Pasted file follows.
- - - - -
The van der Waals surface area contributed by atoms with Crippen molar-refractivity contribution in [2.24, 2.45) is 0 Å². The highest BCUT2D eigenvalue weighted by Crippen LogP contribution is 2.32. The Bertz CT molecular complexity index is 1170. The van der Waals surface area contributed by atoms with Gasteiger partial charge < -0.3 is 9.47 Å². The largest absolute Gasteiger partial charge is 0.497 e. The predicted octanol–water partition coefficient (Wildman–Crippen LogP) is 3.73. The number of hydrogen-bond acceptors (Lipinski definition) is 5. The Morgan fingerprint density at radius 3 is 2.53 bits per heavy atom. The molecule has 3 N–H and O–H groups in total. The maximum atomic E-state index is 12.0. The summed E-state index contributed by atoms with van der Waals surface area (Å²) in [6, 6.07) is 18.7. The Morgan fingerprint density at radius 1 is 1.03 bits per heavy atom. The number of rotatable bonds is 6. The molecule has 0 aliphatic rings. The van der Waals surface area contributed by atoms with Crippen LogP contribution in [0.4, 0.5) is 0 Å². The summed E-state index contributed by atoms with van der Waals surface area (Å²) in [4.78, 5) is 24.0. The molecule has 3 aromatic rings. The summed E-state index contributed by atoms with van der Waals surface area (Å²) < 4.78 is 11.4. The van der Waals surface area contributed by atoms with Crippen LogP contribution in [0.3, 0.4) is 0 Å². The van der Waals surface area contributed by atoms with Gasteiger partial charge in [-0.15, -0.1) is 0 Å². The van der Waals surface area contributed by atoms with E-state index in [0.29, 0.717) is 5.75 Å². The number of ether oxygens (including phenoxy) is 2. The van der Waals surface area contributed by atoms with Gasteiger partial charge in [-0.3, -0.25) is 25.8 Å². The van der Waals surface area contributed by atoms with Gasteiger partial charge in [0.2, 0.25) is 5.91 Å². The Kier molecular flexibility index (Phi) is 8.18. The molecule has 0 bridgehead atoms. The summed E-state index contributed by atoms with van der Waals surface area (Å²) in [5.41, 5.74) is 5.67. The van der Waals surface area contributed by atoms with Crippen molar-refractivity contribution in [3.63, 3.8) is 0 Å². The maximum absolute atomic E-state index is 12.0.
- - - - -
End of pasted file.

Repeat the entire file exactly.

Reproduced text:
The van der Waals surface area contributed by atoms with Crippen molar-refractivity contribution in [2.24, 2.45) is 0 Å². The highest BCUT2D eigenvalue weighted by Crippen LogP contribution is 2.32. The Bertz CT molecular complexity index is 1170. The van der Waals surface area contributed by atoms with Gasteiger partial charge < -0.3 is 9.47 Å². The largest absolute Gasteiger partial charge is 0.497 e. The predicted octanol–water partition coefficient (Wildman–Crippen LogP) is 3.73. The number of hydrogen-bond acceptors (Lipinski definition) is 5. The Morgan fingerprint density at radius 3 is 2.53 bits per heavy atom. The molecule has 3 N–H and O–H groups in total. The maximum atomic E-state index is 12.0. The summed E-state index contributed by atoms with van der Waals surface area (Å²) in [6, 6.07) is 18.7. The Morgan fingerprint density at radius 1 is 1.03 bits per heavy atom. The number of rotatable bonds is 6. The molecule has 0 aliphatic rings. The van der Waals surface area contributed by atoms with Crippen LogP contribution in [0.4, 0.5) is 0 Å². The summed E-state index contributed by atoms with van der Waals surface area (Å²) in [4.78, 5) is 24.0. The molecule has 3 aromatic rings. The summed E-state index contributed by atoms with van der Waals surface area (Å²) < 4.78 is 11.4. The van der Waals surface area contributed by atoms with Crippen LogP contribution in [0.3, 0.4) is 0 Å². The van der Waals surface area contributed by atoms with Gasteiger partial charge in [-0.15, -0.1) is 0 Å². The van der Waals surface area contributed by atoms with E-state index in [0.29, 0.717) is 5.75 Å². The number of ether oxygens (including phenoxy) is 2. The van der Waals surface area contributed by atoms with Gasteiger partial charge in [-0.3, -0.25) is 25.8 Å². The van der Waals surface area contributed by atoms with Gasteiger partial charge in [0.2, 0.25) is 5.91 Å². The Kier molecular flexibility index (Phi) is 8.18. The molecule has 0 bridgehead atoms. The summed E-state index contributed by atoms with van der Waals surface area (Å²) in [5.41, 5.74) is 5.67. The van der Waals surface area contributed by atoms with Crippen molar-refractivity contribution in [3.63, 3.8) is 0 Å². The maximum absolute atomic E-state index is 12.0.